• Country

Cold Outside?
Try Morocco!

By Adam Marsal

Worried about the upcoming winter? Well, the cold days ahead don’t necessarily mean the end of riding!

With that in mind, we headed out to find best places on Earth for such conditions, which lead us to Morocco. There, we fortunately met Pierre-Alain Renfer from Switzerland, who currently lives in Marrakesh and constantly organises unforgettable bike tours to the Atlas Mountains.

(Pierre-Alain Renfer)

Hello Pierre-Alain! Could you perhaps tell us something about yourself?
As you know, my name is Pierre-Alain Renfer, but in the MTB world my nickname is the “Swiss Fennec” because I come from Switzerland. And you probably know the small fox with long ears that lives in Africa (smile). I’m 53 years old and I’ve been guiding and organising mountain bike trips since 1986. I settled in Morocco in 1992 and since then time’s been flying!

Why is biking in Morocco better than in other countries?
Morocco is a perfect winter destination. It takes only three hours to fly there and see a country with an absolutely different culture and landscapes. The hospitality of Moroccan people is extraordinary, particularly in the mountains with the Berber minority. One good thing is that there are no restrictions on riding in Morocco. The landscape of the Atlas mountain range is perfectly suitable for all kinds of mountain biking. There are hundreds of kilometers of beautiful single tracks. They’re never too steep so they match nearly every rider’s skill level. The scenery is also very unique for photo-shoots or filming. We usually take rocky trails with amazing mountain ridges, covered by snow in the background. In the morning it can be a little colder, but later on in the day it’s time to dress down and ride just in a t-shirt or jersey.

How does an average biking day in the Atlas Mountains look?
A good breakfast makes the day. So every morning we start with different Moroccan crepes and fresh squeezed orange juice. Then we take a ride for about two or three hours before we arrive to a Berber village, where we have a local lunch. It’s a perfect occasion to become familiar with the real culture of this mountain tribe. In the afternoon we ride flowing trails back to the base and have a sweet mint tea or cold beers.

There are tons of great photos of trail biking in Morocco, but what areas are the best? How can I find them?
My favorite location is in the north side of the Atlas Mountains. Riding from the high mountains to hidden valleys is the best. Different altitudes bring also varying types of landscapes with all kinds of terrain in various colors ranging from black to red. Erosion creates unbelievable structures of earth, rocks and slopes. The best time to visit is the early spring when everything is fresh and green. You can find the fire roads on a Michelin map, but for particular single tracks it’s necessary to hire a local guide.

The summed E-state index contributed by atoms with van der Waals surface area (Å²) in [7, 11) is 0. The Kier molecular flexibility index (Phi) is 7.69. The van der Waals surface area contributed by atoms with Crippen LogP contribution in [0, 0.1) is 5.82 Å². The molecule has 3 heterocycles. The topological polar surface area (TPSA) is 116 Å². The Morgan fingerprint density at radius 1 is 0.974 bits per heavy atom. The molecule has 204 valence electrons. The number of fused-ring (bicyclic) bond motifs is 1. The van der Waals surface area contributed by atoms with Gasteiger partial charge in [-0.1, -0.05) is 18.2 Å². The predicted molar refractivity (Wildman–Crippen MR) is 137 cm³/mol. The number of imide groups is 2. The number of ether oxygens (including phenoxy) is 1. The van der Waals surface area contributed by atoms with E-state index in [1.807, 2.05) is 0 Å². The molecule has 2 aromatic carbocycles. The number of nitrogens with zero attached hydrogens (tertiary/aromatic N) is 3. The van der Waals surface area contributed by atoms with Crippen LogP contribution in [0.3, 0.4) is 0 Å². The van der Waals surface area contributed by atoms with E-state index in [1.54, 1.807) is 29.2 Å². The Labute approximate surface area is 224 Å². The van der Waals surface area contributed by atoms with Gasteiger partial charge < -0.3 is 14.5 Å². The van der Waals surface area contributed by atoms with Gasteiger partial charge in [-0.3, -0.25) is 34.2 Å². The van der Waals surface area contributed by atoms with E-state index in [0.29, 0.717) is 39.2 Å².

Are there any other reasons for hiring a professional guide?
It’s really difficult to find the trails. You can get lost very easily and there’s not much GSM coverage in the backcountry. A guide can take you to local people in nice villages for lunch and don’t forget help with safety issues. Guides know the terrain and can organize a support car at the right place if it’s necessary. There also can be a problem with drinking water, so if you go with a guide, you’ll always have a car close by to refill your camel bags.

How much does the guide charge for a day trip?
Guides usually gather a couple of people to share the service. It’s good because the costs are more affordable then. Daily rates go for 60 to 100 Euros according to the guide’s experience and the amount of languages they can speak.

What time of year is best for a visit?
In the fall from the middle of September to the middle of November or in the winter it’s also possible, but you have to expect snow above 2000m. I prefer the spring from the middle of February to the middle of May when the weather, temperatures and conditions are best!

Morocco is traditionally a Muslim country. Should I have any concerns visiting in these days?
In the backcountry it’s always important to respect local rules. It’s better to wear baggy shorts rather than lycra. Never take off your T-shirt in a village. In all other aspects Morocco is a very friendly and open country so I believe you’ll like it!

Photos: Marrakechbikeaction.com